Drilling down to the best method of linseed establishment

April 18, 2017 2:44 pm

It would be fair to say that linseed has become an essential part of the farm’s profitable crop rotation and an indispensable tool for controlling blackgrass. This year, we’ve used it as a break crop again and just finished drilling it earlier this week.

No rain for nearly a month gave us plenty of confidence to delay the drilling until the ground was really warm to get the seed away quicker. Coupled with plenty of surface residue to retain moisture and brilliant soil structure awarded by strip tillage, this has given us the absolute optimum conditions for spring crop establishment.

There’s more than one way to make a bed (pardon the pun!), and this spring, we’ve used both the Rezult straw rake and the Pro-Til 3T drill to establish linseed. Proven and tested, both methods produced brilliant results in previous years but we have never tried them side by side to see how they pair up at different growth stages; this year’s head to head trial is intended to do just that.

We drilled linseed into a field with not one but two previous crop residues. Last year’s wheat stubble is still standing proud and you can still see the died-back radish which had been inter-row drilled behind the wheat straight after the combine. The radish grew fast keeping the ground covered over the winter months and mopping up the sunshine; it got killed just as quickly by January frosts, allowing me to clean up the field with glyphosate before drilling to get rid of any grassweeds that may have been present. This left us with a perfect canvas to go into with plenty of surface residue, ample moisture and nutrient-rich, friable soil structure after the radish.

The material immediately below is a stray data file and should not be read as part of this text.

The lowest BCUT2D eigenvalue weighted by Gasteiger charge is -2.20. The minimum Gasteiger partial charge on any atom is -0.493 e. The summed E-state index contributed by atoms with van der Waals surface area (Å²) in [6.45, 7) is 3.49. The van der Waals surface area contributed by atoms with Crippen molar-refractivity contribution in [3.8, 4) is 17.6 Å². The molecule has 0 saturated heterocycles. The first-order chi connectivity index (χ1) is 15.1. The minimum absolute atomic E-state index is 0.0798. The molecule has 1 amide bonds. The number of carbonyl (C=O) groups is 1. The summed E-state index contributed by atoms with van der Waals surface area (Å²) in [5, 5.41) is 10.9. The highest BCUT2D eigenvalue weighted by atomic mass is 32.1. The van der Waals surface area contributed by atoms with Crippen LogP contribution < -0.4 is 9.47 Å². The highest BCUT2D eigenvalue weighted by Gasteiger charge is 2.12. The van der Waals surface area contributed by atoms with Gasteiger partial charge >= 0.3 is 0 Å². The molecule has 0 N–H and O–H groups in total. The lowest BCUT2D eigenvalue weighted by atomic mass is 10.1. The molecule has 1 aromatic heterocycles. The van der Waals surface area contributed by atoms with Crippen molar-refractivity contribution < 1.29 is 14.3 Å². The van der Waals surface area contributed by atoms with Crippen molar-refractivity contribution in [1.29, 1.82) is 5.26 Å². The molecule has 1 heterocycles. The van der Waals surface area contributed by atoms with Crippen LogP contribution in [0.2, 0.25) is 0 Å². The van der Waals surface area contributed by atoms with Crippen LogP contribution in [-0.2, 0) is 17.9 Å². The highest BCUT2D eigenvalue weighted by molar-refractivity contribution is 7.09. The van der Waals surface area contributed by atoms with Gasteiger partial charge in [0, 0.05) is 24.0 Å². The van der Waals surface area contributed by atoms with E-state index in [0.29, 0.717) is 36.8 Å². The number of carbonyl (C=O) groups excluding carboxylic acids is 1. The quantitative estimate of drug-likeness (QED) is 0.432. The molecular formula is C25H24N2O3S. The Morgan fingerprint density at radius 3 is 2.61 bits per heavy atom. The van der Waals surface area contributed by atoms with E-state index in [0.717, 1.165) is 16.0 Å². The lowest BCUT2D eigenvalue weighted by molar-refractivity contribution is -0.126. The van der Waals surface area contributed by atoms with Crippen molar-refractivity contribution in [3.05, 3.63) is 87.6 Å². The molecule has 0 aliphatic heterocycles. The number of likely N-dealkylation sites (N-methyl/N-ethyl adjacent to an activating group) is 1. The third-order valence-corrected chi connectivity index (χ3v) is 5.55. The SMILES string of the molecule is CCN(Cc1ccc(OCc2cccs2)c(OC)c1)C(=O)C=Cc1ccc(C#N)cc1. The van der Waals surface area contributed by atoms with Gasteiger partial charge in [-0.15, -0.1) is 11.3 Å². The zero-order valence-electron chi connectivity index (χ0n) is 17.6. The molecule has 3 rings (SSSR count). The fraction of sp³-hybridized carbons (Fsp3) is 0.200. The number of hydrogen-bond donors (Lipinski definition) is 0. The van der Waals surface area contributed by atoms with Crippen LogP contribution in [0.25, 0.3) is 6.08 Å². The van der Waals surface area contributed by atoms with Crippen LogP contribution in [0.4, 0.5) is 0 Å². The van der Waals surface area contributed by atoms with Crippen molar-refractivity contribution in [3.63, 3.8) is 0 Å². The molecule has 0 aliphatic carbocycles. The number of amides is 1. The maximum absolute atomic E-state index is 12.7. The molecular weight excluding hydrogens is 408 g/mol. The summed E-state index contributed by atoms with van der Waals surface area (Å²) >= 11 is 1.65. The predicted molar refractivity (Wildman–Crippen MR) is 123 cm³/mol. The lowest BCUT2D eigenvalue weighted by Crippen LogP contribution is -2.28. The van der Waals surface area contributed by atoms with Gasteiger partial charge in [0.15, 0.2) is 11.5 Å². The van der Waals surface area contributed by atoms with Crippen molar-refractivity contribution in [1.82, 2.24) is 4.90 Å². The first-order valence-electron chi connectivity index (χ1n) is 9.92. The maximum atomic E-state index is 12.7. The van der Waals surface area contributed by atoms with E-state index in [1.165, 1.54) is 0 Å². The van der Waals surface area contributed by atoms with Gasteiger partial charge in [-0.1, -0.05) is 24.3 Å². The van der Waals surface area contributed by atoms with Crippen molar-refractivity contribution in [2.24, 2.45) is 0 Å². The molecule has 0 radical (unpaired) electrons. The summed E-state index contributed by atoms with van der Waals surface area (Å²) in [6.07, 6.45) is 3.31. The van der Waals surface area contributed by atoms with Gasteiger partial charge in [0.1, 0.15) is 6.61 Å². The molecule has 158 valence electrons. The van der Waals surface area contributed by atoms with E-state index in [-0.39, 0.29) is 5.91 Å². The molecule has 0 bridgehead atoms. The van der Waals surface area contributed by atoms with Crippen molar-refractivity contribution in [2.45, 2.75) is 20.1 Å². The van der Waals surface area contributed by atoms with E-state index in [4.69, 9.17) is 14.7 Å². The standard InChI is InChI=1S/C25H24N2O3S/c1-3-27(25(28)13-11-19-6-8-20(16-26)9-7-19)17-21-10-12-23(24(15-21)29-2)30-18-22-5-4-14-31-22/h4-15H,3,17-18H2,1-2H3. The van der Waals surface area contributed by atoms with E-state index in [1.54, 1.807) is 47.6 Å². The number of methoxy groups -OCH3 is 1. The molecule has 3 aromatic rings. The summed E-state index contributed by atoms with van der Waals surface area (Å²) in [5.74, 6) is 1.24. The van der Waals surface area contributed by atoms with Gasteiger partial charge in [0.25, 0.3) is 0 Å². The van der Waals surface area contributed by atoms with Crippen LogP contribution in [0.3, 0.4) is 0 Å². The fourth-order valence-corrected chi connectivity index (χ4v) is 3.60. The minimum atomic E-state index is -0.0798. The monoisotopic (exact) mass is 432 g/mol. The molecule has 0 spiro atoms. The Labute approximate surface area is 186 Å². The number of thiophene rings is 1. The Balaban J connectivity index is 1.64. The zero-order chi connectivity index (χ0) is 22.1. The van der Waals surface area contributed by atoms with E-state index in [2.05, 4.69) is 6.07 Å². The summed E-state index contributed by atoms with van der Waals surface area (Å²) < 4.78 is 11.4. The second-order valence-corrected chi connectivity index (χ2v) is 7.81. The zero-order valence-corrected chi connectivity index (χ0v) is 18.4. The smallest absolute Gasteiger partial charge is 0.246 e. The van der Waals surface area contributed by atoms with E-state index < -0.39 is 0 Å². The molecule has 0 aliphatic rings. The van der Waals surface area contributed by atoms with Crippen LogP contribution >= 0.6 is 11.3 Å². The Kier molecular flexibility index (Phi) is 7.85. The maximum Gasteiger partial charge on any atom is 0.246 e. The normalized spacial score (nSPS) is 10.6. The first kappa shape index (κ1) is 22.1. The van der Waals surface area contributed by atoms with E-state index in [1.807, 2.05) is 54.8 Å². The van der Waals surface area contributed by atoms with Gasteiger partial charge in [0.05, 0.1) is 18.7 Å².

Drilling linseed into last year’s wheat stubble and died back radish

Method 1. One pass drilling with Pro-Til
Soil is king on my farm and everything I do is aimed at preserving it – from minimising disturbance and reducing farm traffic to stubble retention and cover cropping. To me, the fact that the Pro-Til 3T can go directly into previous crop residue in one pass, retaining all the moisture in the ground to the benefit of the crop, must be its main appeal.

Another reason I like the drill is that nothing is left to accident. Rather, every little feature from the front to the back end of the drill is designed to prepare the perfect seedbed. At the front, the discs cut the residue whereas the breaker legs do a fantastic job of cultivating a narrow strip so that the seed is placed into a target-drilled band of friable soil with plenty of moisture, without losing it elsewhere in the field. I also love the fact that the Pro-Til can band place fertiliser behind the leading tine and I was able to put 80kg/ha of Nitrogen just below the seed level to give the linseed roots the best start. The seeding leg gives brilliant seed-to-soil contact and accurate depth control, and I know I can expect even germination throughout the entire field.